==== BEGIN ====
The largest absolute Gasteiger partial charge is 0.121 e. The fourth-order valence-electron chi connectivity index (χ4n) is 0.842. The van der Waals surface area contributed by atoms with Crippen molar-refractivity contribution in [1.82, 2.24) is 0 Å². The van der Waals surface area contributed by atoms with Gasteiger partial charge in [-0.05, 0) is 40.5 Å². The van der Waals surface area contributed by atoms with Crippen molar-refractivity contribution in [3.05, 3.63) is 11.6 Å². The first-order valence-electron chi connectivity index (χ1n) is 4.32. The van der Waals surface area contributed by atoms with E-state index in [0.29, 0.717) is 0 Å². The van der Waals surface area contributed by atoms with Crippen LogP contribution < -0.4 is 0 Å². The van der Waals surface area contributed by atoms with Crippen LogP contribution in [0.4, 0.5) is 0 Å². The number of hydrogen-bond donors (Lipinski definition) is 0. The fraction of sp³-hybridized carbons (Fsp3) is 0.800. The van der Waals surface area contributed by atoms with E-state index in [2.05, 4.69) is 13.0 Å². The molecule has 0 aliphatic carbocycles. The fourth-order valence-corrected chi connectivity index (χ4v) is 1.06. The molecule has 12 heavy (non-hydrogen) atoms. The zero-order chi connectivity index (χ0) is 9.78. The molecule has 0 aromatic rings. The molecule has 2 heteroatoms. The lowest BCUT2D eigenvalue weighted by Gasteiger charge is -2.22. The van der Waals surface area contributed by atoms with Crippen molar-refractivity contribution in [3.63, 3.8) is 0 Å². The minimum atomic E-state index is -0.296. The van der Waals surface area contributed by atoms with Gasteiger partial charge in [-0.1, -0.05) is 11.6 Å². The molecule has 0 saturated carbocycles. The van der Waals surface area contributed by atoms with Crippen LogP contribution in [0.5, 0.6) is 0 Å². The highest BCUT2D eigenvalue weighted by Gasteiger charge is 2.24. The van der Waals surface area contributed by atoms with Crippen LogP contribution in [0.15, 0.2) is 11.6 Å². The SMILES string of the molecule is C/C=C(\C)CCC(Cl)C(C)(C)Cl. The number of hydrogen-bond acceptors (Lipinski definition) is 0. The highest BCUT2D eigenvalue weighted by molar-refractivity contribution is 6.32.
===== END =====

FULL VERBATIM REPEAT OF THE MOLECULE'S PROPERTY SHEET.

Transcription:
The largest absolute Gasteiger partial charge is 0.121 e. The fourth-order valence-electron chi connectivity index (χ4n) is 0.842. The van der Waals surface area contributed by atoms with Crippen molar-refractivity contribution in [1.82, 2.24) is 0 Å². The van der Waals surface area contributed by atoms with Gasteiger partial charge in [-0.05, 0) is 40.5 Å². The van der Waals surface area contributed by atoms with Crippen molar-refractivity contribution in [3.05, 3.63) is 11.6 Å². The first-order valence-electron chi connectivity index (χ1n) is 4.32. The van der Waals surface area contributed by atoms with E-state index in [0.29, 0.717) is 0 Å². The van der Waals surface area contributed by atoms with Crippen LogP contribution < -0.4 is 0 Å². The van der Waals surface area contributed by atoms with Crippen LogP contribution in [0.4, 0.5) is 0 Å². The number of hydrogen-bond donors (Lipinski definition) is 0. The fraction of sp³-hybridized carbons (Fsp3) is 0.800. The van der Waals surface area contributed by atoms with E-state index in [2.05, 4.69) is 13.0 Å². The molecule has 0 aliphatic carbocycles. The fourth-order valence-corrected chi connectivity index (χ4v) is 1.06. The molecule has 12 heavy (non-hydrogen) atoms. The zero-order chi connectivity index (χ0) is 9.78. The molecule has 0 aromatic rings. The molecule has 2 heteroatoms. The lowest BCUT2D eigenvalue weighted by Gasteiger charge is -2.22. The van der Waals surface area contributed by atoms with Crippen molar-refractivity contribution in [3.63, 3.8) is 0 Å². The minimum atomic E-state index is -0.296. The van der Waals surface area contributed by atoms with Gasteiger partial charge in [-0.1, -0.05) is 11.6 Å². The molecule has 0 saturated carbocycles. The van der Waals surface area contributed by atoms with Crippen LogP contribution in [0.5, 0.6) is 0 Å². The highest BCUT2D eigenvalue weighted by Gasteiger charge is 2.24. The van der Waals surface area contributed by atoms with Crippen LogP contribution in [0.15, 0.2) is 11.6 Å². The SMILES string of the molecule is C/C=C(\C)CCC(Cl)C(C)(C)Cl. The number of hydrogen-bond acceptors (Lipinski definition) is 0. The highest BCUT2D eigenvalue weighted by molar-refractivity contribution is 6.32.